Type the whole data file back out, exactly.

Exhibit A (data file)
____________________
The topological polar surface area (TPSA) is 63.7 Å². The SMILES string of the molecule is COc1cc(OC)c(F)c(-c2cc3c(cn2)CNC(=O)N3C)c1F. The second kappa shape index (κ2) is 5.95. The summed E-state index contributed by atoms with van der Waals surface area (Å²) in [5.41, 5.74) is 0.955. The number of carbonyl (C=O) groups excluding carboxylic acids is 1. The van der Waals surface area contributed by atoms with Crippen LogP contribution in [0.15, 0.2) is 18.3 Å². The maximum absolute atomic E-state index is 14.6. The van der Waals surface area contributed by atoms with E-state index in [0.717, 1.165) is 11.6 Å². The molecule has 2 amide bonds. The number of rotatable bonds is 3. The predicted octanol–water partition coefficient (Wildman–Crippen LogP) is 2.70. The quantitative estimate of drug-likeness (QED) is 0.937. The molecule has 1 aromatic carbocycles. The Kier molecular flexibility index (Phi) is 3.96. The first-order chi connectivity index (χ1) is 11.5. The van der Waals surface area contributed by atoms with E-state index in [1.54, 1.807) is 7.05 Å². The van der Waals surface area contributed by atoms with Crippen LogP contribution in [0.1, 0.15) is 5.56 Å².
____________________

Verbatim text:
The topological polar surface area (TPSA) is 63.7 Å². The SMILES string of the molecule is COc1cc(OC)c(F)c(-c2cc3c(cn2)CNC(=O)N3C)c1F. The second kappa shape index (κ2) is 5.95. The summed E-state index contributed by atoms with van der Waals surface area (Å²) in [5.41, 5.74) is 0.955. The number of carbonyl (C=O) groups excluding carboxylic acids is 1. The van der Waals surface area contributed by atoms with Crippen LogP contribution in [0.15, 0.2) is 18.3 Å². The maximum absolute atomic E-state index is 14.6. The van der Waals surface area contributed by atoms with E-state index in [0.717, 1.165) is 11.6 Å². The molecule has 2 amide bonds. The number of rotatable bonds is 3. The predicted octanol–water partition coefficient (Wildman–Crippen LogP) is 2.70. The quantitative estimate of drug-likeness (QED) is 0.937. The molecule has 1 aromatic carbocycles. The Kier molecular flexibility index (Phi) is 3.96. The first-order chi connectivity index (χ1) is 11.5. The van der Waals surface area contributed by atoms with E-state index in [1.54, 1.807) is 7.05 Å². The van der Waals surface area contributed by atoms with Crippen LogP contribution in [0.1, 0.15) is 5.56 Å².